Note: In addition to this brief endorsement of Britt’s website, I have also posted my regular every-other-Thursday post, this week discussing the actions taken by the State of Florida to prevent Brian Clement, of the Hippocrates Health Institute, from practicing medicine.
Another note: since this post, Britt has started writing for SBM. See “ND Confession, Part 1: Clinical training inside and out.”
Britt Marie Deegan Hermes had a bad experience with a medical doctor, which piqued her interest in naturopathy. Eventually, she graduated from Bastyr University with an N.D. degree and practiced as a naturopath for about 3 years. But her confidence in naturopathy withered as she watched fellow naturopaths practice in Tucson, Arizona. Her disenchantment with naturopathy drove her back to medicine and science. Britt left naturopathic practice behind and is now a student in the Medical Life Sciences program at the University of Kiel, in Germany, a Master’s of Science program focusing on biomedical research. Britt is not turning her back on those who suffer from what she calls the “blatantly false, unethical, and dangerous practices” she saw during her time as a naturopath. Nor is she willing to remain silent while other idealistic young people are drawn into studying what she describes as
a system of indoctrination based on discredited ideas about health and medicine, full of anti-science rhetoric and ineffective and sometimes dangerous practices.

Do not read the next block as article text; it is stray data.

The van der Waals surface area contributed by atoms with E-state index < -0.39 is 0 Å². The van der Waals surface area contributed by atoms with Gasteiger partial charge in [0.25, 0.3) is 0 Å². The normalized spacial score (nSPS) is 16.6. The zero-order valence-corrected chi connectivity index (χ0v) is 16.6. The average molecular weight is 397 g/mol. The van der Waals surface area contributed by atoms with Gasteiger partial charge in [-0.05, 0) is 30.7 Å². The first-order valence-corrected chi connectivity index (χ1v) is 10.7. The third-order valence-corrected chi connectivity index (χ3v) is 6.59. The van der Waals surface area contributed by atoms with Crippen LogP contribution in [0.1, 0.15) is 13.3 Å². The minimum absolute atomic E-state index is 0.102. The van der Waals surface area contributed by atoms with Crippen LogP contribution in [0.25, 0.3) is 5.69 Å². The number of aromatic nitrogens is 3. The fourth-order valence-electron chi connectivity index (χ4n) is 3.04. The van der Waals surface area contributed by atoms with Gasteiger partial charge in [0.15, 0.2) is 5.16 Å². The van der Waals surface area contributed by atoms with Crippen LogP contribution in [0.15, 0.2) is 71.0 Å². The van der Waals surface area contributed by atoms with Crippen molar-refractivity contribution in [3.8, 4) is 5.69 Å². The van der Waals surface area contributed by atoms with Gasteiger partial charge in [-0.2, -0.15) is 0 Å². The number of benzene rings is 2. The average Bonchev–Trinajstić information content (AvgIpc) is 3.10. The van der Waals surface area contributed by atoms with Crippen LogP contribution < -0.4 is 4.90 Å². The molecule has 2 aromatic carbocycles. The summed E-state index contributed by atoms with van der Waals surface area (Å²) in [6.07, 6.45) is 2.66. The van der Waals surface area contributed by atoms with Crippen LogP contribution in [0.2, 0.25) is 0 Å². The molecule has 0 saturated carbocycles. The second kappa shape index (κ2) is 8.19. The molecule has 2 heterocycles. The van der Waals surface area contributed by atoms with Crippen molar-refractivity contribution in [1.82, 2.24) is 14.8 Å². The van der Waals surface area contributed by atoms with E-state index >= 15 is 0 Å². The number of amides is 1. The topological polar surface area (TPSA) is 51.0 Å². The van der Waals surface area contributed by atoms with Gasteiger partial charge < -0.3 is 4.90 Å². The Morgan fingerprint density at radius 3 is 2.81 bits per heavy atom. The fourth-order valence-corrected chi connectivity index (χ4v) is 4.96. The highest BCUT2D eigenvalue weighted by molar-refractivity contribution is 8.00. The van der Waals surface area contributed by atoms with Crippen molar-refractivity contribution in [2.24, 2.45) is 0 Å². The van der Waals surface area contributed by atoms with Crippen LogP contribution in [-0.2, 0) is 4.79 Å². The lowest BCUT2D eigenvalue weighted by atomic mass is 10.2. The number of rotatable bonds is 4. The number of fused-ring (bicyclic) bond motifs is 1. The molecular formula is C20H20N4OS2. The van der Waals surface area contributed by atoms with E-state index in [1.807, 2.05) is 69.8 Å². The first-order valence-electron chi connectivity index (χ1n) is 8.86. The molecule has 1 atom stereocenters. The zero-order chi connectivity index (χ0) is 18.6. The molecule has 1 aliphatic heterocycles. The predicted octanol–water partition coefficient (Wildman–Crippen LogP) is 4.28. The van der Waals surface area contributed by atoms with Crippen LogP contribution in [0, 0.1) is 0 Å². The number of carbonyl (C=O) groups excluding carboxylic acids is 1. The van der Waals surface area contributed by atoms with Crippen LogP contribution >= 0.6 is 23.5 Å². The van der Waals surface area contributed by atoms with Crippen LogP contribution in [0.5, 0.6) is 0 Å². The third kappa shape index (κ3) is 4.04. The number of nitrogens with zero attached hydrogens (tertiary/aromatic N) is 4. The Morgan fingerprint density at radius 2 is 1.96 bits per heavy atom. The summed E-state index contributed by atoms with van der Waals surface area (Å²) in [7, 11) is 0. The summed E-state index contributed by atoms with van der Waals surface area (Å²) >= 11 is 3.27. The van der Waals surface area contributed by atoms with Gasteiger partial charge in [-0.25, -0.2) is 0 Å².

So she started a blog last month to write about her own experiences: Naturopathic Diaries: Confessions of a Former Naturopath. She also wants to give voice to other disillusioned naturopaths as well as employees of accredited naturopathic schools.
I have a hard time pinpointing exactly when I stopped believing in naturopathic medicine. It was a slow process. Doubt crept in insidiously when I first encountered minor issues with the profession. Initially, I saw only small medical risks from minor clinical transgressions. But, as is the case with all sins, I began to witness serious and dangerous naturopathic practices. Even though I had spent 7 years studying and a quarter of a million dollars in student loans, I knew I needed to drop my faith. I intentionally use the word “belief” to describe my experiences with naturopathic medicine. Naturopathic medicine is a philosophy, a worldview, and even a lifestyle. It is not a real and distinct medical system. Not everyone has heard of naturopathic medicine, but its principals can be found in any alternative medicine doctrine. In fact, it’s as if naturopathic medicine includes any and all tropes counter to science and borrows loosely from medicine when convenient. For naturopaths, it does not matter if science refutes the traditional ways of healing. Because for naturopathic believers, what matters is not about what science says, but about beliefs in an alternative, magical healing force. Naturopathic medical beliefs include pseudoscientific ideas like vaccines cause more harm than good, any disease can be successfully treated with homeopathy, alternative cancer therapies are safe and effective, and nutrition can cure mental illness. These beliefs are dangerous and their promotion is unethical.
I salute Britt on her willingness to step out of the shadows of naturopathic practice and into the light of science and reason. I’ve bookmarked Naturopathic Diaries and look forward to more of her insider’s knowledge about this occult group. I think you’ll find it interesting too.